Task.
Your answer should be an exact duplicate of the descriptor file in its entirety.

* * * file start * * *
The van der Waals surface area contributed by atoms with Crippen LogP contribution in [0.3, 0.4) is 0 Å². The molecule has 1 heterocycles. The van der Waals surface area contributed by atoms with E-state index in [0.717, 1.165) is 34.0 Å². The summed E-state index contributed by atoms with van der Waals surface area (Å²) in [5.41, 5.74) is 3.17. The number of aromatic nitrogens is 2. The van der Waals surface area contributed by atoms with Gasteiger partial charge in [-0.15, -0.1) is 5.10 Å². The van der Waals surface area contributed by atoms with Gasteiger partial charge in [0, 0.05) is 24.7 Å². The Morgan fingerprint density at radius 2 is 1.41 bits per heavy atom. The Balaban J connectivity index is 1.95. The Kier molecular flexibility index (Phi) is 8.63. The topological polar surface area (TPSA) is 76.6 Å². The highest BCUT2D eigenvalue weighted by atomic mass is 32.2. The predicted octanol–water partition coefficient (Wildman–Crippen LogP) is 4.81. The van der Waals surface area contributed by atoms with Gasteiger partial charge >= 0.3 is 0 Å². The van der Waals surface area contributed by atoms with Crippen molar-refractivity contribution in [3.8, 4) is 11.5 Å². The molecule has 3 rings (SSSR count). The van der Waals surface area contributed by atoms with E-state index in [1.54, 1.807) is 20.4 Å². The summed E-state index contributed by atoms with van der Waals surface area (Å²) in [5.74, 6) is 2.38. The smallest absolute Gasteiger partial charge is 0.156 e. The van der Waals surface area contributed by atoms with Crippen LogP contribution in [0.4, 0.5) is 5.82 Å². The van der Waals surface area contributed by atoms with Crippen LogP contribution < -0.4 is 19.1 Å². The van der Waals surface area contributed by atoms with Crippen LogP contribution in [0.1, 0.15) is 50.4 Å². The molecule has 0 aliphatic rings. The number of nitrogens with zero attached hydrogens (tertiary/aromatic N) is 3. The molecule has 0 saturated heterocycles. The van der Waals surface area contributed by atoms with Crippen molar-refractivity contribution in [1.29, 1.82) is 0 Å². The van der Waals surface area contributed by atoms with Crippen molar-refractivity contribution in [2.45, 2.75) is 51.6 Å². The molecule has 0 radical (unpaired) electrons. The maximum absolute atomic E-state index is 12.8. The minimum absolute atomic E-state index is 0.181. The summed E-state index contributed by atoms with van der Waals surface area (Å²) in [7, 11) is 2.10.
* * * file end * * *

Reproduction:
The van der Waals surface area contributed by atoms with Crippen LogP contribution in [0.3, 0.4) is 0 Å². The molecule has 1 heterocycles. The van der Waals surface area contributed by atoms with E-state index in [0.717, 1.165) is 34.0 Å². The summed E-state index contributed by atoms with van der Waals surface area (Å²) in [5.41, 5.74) is 3.17. The number of aromatic nitrogens is 2. The van der Waals surface area contributed by atoms with Gasteiger partial charge in [-0.15, -0.1) is 5.10 Å². The van der Waals surface area contributed by atoms with Gasteiger partial charge in [0, 0.05) is 24.7 Å². The Morgan fingerprint density at radius 2 is 1.41 bits per heavy atom. The Balaban J connectivity index is 1.95. The Kier molecular flexibility index (Phi) is 8.63. The topological polar surface area (TPSA) is 76.6 Å². The highest BCUT2D eigenvalue weighted by atomic mass is 32.2. The predicted octanol–water partition coefficient (Wildman–Crippen LogP) is 4.81. The van der Waals surface area contributed by atoms with Gasteiger partial charge >= 0.3 is 0 Å². The van der Waals surface area contributed by atoms with Crippen molar-refractivity contribution in [3.8, 4) is 11.5 Å². The molecule has 3 rings (SSSR count). The van der Waals surface area contributed by atoms with E-state index in [1.54, 1.807) is 20.4 Å². The summed E-state index contributed by atoms with van der Waals surface area (Å²) in [5.74, 6) is 2.38. The smallest absolute Gasteiger partial charge is 0.156 e. The van der Waals surface area contributed by atoms with Crippen LogP contribution in [0.4, 0.5) is 5.82 Å². The van der Waals surface area contributed by atoms with Crippen LogP contribution < -0.4 is 19.1 Å². The van der Waals surface area contributed by atoms with Crippen LogP contribution in [0.1, 0.15) is 50.4 Å². The molecule has 0 aliphatic rings. The number of nitrogens with zero attached hydrogens (tertiary/aromatic N) is 3. The molecule has 0 saturated heterocycles. The van der Waals surface area contributed by atoms with Crippen molar-refractivity contribution in [1.29, 1.82) is 0 Å². The van der Waals surface area contributed by atoms with Crippen molar-refractivity contribution in [2.45, 2.75) is 51.6 Å². The molecule has 0 radical (unpaired) electrons. The maximum absolute atomic E-state index is 12.8. The minimum absolute atomic E-state index is 0.181. The summed E-state index contributed by atoms with van der Waals surface area (Å²) in [7, 11) is 2.10.